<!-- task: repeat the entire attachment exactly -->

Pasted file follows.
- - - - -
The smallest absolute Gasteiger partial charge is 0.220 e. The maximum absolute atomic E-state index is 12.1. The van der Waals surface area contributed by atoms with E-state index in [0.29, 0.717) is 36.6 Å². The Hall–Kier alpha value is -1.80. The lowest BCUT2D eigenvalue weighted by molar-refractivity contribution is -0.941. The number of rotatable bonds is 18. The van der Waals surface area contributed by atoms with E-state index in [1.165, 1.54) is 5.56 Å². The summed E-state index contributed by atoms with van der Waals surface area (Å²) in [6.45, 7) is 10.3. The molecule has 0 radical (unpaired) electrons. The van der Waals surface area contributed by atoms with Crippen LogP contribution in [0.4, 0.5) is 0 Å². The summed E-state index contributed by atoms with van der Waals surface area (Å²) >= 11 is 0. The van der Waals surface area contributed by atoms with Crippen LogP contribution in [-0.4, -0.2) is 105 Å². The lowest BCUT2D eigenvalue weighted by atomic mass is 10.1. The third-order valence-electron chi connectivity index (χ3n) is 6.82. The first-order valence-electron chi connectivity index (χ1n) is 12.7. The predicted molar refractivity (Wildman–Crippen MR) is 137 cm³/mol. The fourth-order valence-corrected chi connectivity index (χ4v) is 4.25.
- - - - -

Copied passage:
The smallest absolute Gasteiger partial charge is 0.220 e. The maximum absolute atomic E-state index is 12.1. The van der Waals surface area contributed by atoms with E-state index in [0.29, 0.717) is 36.6 Å². The Hall–Kier alpha value is -1.80. The lowest BCUT2D eigenvalue weighted by molar-refractivity contribution is -0.941. The number of rotatable bonds is 18. The van der Waals surface area contributed by atoms with E-state index in [1.165, 1.54) is 5.56 Å². The summed E-state index contributed by atoms with van der Waals surface area (Å²) in [6.45, 7) is 10.3. The molecule has 0 radical (unpaired) electrons. The van der Waals surface area contributed by atoms with Crippen LogP contribution in [0.4, 0.5) is 0 Å². The summed E-state index contributed by atoms with van der Waals surface area (Å²) >= 11 is 0. The van der Waals surface area contributed by atoms with Crippen LogP contribution in [-0.4, -0.2) is 105 Å². The lowest BCUT2D eigenvalue weighted by atomic mass is 10.1. The third-order valence-electron chi connectivity index (χ3n) is 6.82. The first-order valence-electron chi connectivity index (χ1n) is 12.7. The predicted molar refractivity (Wildman–Crippen MR) is 137 cm³/mol. The fourth-order valence-corrected chi connectivity index (χ4v) is 4.25.